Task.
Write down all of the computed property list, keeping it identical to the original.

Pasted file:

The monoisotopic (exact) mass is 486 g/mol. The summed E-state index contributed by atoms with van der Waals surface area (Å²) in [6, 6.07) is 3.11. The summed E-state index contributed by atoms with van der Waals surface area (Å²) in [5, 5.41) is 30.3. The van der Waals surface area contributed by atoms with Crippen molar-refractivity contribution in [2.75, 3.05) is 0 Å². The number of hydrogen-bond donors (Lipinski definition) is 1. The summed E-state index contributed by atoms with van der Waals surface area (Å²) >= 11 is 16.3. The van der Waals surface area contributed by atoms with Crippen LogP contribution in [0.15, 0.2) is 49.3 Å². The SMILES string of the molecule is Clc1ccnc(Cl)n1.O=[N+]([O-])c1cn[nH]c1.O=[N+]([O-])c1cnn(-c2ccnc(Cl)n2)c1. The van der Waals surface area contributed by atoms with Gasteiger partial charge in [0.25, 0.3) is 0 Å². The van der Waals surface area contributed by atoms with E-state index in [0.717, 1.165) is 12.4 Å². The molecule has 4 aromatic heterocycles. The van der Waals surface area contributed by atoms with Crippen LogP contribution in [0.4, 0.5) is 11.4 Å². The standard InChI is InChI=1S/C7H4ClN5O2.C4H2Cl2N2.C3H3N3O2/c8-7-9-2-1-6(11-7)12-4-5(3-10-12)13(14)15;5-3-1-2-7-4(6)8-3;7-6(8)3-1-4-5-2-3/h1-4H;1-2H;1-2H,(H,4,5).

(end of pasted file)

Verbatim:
The monoisotopic (exact) mass is 486 g/mol. The summed E-state index contributed by atoms with van der Waals surface area (Å²) in [6, 6.07) is 3.11. The summed E-state index contributed by atoms with van der Waals surface area (Å²) in [5, 5.41) is 30.3. The van der Waals surface area contributed by atoms with Crippen molar-refractivity contribution in [2.75, 3.05) is 0 Å². The number of hydrogen-bond donors (Lipinski definition) is 1. The summed E-state index contributed by atoms with van der Waals surface area (Å²) >= 11 is 16.3. The van der Waals surface area contributed by atoms with Crippen LogP contribution in [0.15, 0.2) is 49.3 Å². The SMILES string of the molecule is Clc1ccnc(Cl)n1.O=[N+]([O-])c1cn[nH]c1.O=[N+]([O-])c1cnn(-c2ccnc(Cl)n2)c1. The van der Waals surface area contributed by atoms with Gasteiger partial charge in [0.25, 0.3) is 0 Å². The van der Waals surface area contributed by atoms with E-state index in [0.717, 1.165) is 12.4 Å². The molecule has 4 aromatic heterocycles. The van der Waals surface area contributed by atoms with Crippen LogP contribution in [0.4, 0.5) is 11.4 Å². The standard InChI is InChI=1S/C7H4ClN5O2.C4H2Cl2N2.C3H3N3O2/c8-7-9-2-1-6(11-7)12-4-5(3-10-12)13(14)15;5-3-1-2-7-4(6)8-3;7-6(8)3-1-4-5-2-3/h1-4H;1-2H;1-2H,(H,4,5).